Carbonear to get new fire truck
Apparatus will replace obsolete aerial ladder and aging pumper
Firefighting capabilities in the Carbonear area will improve dramatically next year when the town takes delivery of a new fire service apparatus that will replace two aging and inefficient trucks that have been in service for many years.
The provincial government confirmed last week that the Carbonear Volunteer Fire Department was one of 11 in the province to get approval under the Fire Protection Infrastructure Program.
Of the roughly $ 2.8 mil lion approved for new vehicles, nearly one-third of that will be spent on the purchase of a new quintuple combination pumper — better known as a quint — for Carbonear. Municipalities are contributing nearly $370,000 of that amount.
The quint will cost nearly $840,000, with the Town of Carbonear picking up 20 per cent of the cost.
“It’s very good news for the town,” Mayor Sam Slade stated during a council meeting last week.
The truck is called a quint because it has five functions — pump, water tank, fire hose, aerial device and ground ladders.
Fire Chief Ed Kavanagh said the announcement is long overdue. He said the lobby for a new truck began 15 or 16 years ago, and has been spearheaded by six different fire chiefs.
“ We’re all ecstatic about it,” Kavanagh said, referring to the 40- member brigade.
The town’s current aerial ladder truck — a 1976 model — has been “turned down” repeatedly and is not fit for front-line firefighting duty, Kavanagh stated. He said the truck has become a safety and liability issue.
“I wouldn’t even give it to another fire department because it’s beyond repair, at least in terms of firefighting,” he said.
The department’s No. 2 pumper was brought into service in 1984 and is also at the end of its lifespan, Kavanagh added.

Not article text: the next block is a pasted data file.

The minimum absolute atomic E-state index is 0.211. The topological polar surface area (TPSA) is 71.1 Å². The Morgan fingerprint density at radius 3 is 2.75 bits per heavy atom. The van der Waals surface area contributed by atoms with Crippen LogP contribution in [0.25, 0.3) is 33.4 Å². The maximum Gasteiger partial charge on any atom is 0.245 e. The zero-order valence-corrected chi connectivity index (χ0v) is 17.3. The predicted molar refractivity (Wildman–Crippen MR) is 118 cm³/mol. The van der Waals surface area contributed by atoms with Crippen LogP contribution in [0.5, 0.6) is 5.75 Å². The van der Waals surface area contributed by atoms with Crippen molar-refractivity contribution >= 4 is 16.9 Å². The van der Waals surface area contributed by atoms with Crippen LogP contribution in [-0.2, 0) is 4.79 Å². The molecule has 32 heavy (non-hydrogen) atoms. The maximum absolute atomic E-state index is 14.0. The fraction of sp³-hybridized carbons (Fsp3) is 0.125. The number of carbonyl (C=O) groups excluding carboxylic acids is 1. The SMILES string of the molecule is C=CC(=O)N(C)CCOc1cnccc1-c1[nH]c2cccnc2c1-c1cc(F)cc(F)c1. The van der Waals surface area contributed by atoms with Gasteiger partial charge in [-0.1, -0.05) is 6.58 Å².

The new quint will replace both trucks.
Kavanagh made special mention of the five previous fire chiefs who also saw the need for a replacement. They are Randy Butt, Fred Earle Jr., Scott Thomas, Tom Crawford and Ron Garland.
Kavanagh credits the current political situation for finally being able to convince the government to allocate the needed funds. He said Carbonear-Harbour Grace MHA Jerome Kennedy is a powerful voice in the provincial government, and the town council is solidly behind the initiative.
“He had the power to push things a littler bit further than they could in the past,” Kavanagh said of Kennedy.
He noted that officials in the province’s fire commissioner’s office also saw the need for a new truck.
And with the construction of a new 250-bed long-term care facility set to begin soon, Kavanagh said the announcement couldn’t have come at a better time. The facility will be built on the site of the Carbonear General Hospital. “It all lined up for us,” he said. Kavanagh said the department will finally have an apparatus they can train on and respond to emergencies with confidence and pride.
“At least we’ll know it’s effective and safe,” he said.
A tender is expected to be awarded in the coming weeks, and delivery is expect e d sometime in 2011, Kavanagh said.
Carbonear Fire Chief Ed Kavanagh stands in front of the brigade’s 1976 aerial truck. The truck, along with the No. 2 pumper, will be replaced next year with a new multi-role apparatus, thanks to funding from the provincial and municipal governments.